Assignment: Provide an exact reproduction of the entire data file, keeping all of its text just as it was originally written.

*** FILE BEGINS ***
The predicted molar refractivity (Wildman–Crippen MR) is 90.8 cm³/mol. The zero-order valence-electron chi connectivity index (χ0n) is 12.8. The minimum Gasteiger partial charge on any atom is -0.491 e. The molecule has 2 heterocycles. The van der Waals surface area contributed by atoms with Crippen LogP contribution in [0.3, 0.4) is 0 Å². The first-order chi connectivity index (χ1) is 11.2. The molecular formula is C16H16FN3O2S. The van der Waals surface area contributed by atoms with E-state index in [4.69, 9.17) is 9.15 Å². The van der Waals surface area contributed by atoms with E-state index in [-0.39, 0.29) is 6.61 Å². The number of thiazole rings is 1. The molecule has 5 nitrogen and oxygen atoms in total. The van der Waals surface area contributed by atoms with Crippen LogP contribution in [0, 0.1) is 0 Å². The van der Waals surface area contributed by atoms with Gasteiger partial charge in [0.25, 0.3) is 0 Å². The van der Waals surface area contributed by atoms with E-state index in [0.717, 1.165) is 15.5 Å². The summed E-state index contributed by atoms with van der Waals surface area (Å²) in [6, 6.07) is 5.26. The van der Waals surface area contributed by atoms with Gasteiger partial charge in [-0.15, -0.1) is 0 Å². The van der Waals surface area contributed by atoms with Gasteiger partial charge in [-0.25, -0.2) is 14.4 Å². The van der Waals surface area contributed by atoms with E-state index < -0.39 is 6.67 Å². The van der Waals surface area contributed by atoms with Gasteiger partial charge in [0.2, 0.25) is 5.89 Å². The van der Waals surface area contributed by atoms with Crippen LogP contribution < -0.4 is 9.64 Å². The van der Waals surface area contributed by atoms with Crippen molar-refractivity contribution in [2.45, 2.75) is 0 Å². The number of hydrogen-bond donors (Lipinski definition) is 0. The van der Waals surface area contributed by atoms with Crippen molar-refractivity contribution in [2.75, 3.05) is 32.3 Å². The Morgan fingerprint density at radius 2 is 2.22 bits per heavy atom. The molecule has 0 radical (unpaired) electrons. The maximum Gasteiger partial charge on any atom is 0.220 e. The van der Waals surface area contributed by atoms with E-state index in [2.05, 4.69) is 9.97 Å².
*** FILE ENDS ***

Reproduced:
The predicted molar refractivity (Wildman–Crippen MR) is 90.8 cm³/mol. The zero-order valence-electron chi connectivity index (χ0n) is 12.8. The minimum Gasteiger partial charge on any atom is -0.491 e. The molecule has 2 heterocycles. The van der Waals surface area contributed by atoms with Crippen LogP contribution in [0.3, 0.4) is 0 Å². The first-order chi connectivity index (χ1) is 11.2. The molecular formula is C16H16FN3O2S. The van der Waals surface area contributed by atoms with E-state index in [4.69, 9.17) is 9.15 Å². The van der Waals surface area contributed by atoms with E-state index in [-0.39, 0.29) is 6.61 Å². The number of thiazole rings is 1. The molecule has 5 nitrogen and oxygen atoms in total. The van der Waals surface area contributed by atoms with Crippen LogP contribution in [0, 0.1) is 0 Å². The van der Waals surface area contributed by atoms with Gasteiger partial charge in [0.25, 0.3) is 0 Å². The van der Waals surface area contributed by atoms with E-state index in [0.717, 1.165) is 15.5 Å². The summed E-state index contributed by atoms with van der Waals surface area (Å²) in [6, 6.07) is 5.26. The van der Waals surface area contributed by atoms with Gasteiger partial charge in [-0.15, -0.1) is 0 Å². The van der Waals surface area contributed by atoms with Gasteiger partial charge in [-0.25, -0.2) is 14.4 Å². The van der Waals surface area contributed by atoms with E-state index < -0.39 is 6.67 Å². The van der Waals surface area contributed by atoms with Gasteiger partial charge in [0.2, 0.25) is 5.89 Å². The van der Waals surface area contributed by atoms with Crippen LogP contribution < -0.4 is 9.64 Å². The van der Waals surface area contributed by atoms with Crippen molar-refractivity contribution in [2.45, 2.75) is 0 Å². The number of hydrogen-bond donors (Lipinski definition) is 0. The van der Waals surface area contributed by atoms with Crippen molar-refractivity contribution in [2.75, 3.05) is 32.3 Å². The Morgan fingerprint density at radius 2 is 2.22 bits per heavy atom. The molecule has 0 radical (unpaired) electrons. The maximum Gasteiger partial charge on any atom is 0.220 e. The van der Waals surface area contributed by atoms with E-state index in [2.05, 4.69) is 9.97 Å².